Oct 25 2010

Night Flying – Been a While

Category: Solo FlightsDaniel @ 5:44 am

It has been a while since my last blog post because it has been a while since I’ve flown.  Things have been crazy busy with work, along with enjoying the unseasonably warm weather on the boat/water, instead of in the plane/air.  Finally I got to fly this past Friday evening – and it was great to get back in the sky.  My wife and I flew down to our usual fly-in date place, Pilot Pete’s restaurant at Schaumburg airport.  I bolted home from work so we could make it to Schaumburg before the sun went down.  It had been over 90 days since my last night flight – so I knew after dinner I’d have to do 3 full-stop takeoffs and landings alone before my wife could join me back to Westosha.  The flight to Schaumburg was fine, skies were very clear , winds calm, and the landing was smooth.  Dinner was great (as always) as night set upon us.

After dinner I left my wife down in the little terminal area while I did my 3 laps.  It was nice to practice at a fairly well-lit airport – all three full-stop TOLs went fine and my confidence was up.  I picked up my wife and drizzle began to fall.  I was surprised by this rain because skies appeared clear and weather reports (along with my pre-flight briefing) called for clear skies and no precipitation.  After looking at my trusty iPhone weather map, it looked like just a small raincloud above the O’Hare area so we decided to continue back home.  The flight back was fine, but apparently some very high-level clouds were creeping in, causing drizzles along the way.  I wasn’t concerned because visibility was still great (20+ miles easily), and the clouds were very high, probably at 20,000 feet.  Nevertheless, the cloud cover did block the almost-full moon, causing the Westosha area to be PITCH DARK – and the winds starting picking up.  I radioed the lights on at Westosha and those dim lights were the ONLY things we saw around there – it was DARK.  I’m sure glad I had practiced just minutes before, otherwise that final landing would have been EXTREMELY stressful.  Happily, my glide and approach was on the money, and the landing was quite smooth, even with the light rain and small gusts of wind.  No doubt, the law to have recent night landings before taking up passengers is a good one!  The rain stopped as I fueled up and we were able to tie up the plane without getting wet.

All-in-all, a fun night.  I logged 1.3 hours of pilot-in-command time – 0.8 being night.


Aug 27 2010

Biennial Flight Review

Category: Lessons,Solo FlightsDaniel @ 2:21 pm

Today I successfully completed the flight portion of my Biennial Flight Review.  The Biennial Flight Review (BFR) is a review required of every active pilot at least every 24 calendar months.  Since I first got my license back in mid-September of 2008, I actually have until this September 30th to complete all the requirements.  My instructor uses the FAA WINGS program to handle the ground-school portion and track completion of the flight portion.  FAA WINGS is basically just an online tracking tool developed by the FAA.  I still technically need to complete 2 credits of online training to fully complete the BFR, but today I completed the actual portion that requires an instructor and flying a plane (in other words, the hard part).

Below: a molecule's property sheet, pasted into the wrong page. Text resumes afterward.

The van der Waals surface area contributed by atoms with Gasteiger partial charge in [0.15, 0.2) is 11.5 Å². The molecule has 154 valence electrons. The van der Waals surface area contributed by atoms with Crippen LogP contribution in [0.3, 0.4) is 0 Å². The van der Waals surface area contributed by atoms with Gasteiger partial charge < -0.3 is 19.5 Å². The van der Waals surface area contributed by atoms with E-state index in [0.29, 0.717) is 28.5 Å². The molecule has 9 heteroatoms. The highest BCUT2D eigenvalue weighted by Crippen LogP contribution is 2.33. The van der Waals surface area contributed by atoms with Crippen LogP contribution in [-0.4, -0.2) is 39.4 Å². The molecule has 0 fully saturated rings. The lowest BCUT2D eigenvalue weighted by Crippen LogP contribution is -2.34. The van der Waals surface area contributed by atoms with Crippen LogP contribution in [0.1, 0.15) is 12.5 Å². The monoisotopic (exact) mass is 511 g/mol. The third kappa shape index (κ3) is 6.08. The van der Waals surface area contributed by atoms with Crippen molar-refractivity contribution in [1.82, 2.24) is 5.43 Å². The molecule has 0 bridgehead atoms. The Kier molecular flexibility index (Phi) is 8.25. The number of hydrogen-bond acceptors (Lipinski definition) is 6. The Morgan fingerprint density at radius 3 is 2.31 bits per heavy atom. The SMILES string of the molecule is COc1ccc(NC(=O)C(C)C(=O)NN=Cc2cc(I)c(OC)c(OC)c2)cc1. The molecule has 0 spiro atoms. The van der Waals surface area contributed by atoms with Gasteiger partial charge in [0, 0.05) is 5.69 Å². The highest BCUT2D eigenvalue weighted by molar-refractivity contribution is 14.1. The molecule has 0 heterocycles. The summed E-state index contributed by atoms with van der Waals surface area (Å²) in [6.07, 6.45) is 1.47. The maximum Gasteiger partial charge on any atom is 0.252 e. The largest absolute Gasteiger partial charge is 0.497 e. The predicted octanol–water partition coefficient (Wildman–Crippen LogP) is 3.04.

The Biennial Flight Review is not actually a true TEST like my initial exam with the FAA examiner get my license – there is no pass/fail criteria, although the instructor can decline to endorse your log-book that a flight review has been completed.  As such, I wasn’t too stressed about it, but really wanted to use the time to revisit flight procedures and maneuvers that I don’t frequently use.  We ended up going through pretty much all the activities that were required for my initial license exam – and I was happy that I handled them all very well.  We practiced “under the hood” – to simulate being stuck in clouds – and utilizing the autopilot to help manage our way out.  That was fun and something totally new for me.

I purposely chose to take the BFR in a 4-seater Cessna 172SP plane since that’s the type of plane I’m mostly flying now (since I’m usually carrying  a few passengers).  It was nice to practice stalls and emergency procedures in the larger plane.  We actually practiced an emergency engine-out landing from about 5 miles away from the airport.  As always, I’m amazed how far these planes can glide with absolutely NO engine power.  We made it back to the airport with plenty of altitude to spare – I actually had to perform a slip on final to lose the final altitude and speed necessary for landing.

Back at Westosha, we reviewed short and soft-field landings, and went into a little more detail on the autopilot and GPS functions of the 172SP’s.  All-in-all, the review went great, and it was nice to have a “clean bill” from an instructor that I still fly safely and smoothly.  Once I complete the ground-school portion (which I’ll do early in September), I’ll be good to fly for another two years – until 2012.

I logged 1.5 hours of dual and Pilot-In-Command time.

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Jul 03 2010

Back in the Air Saddle Again

Category: Ramblings,Solo FlightsDaniel @ 11:05 am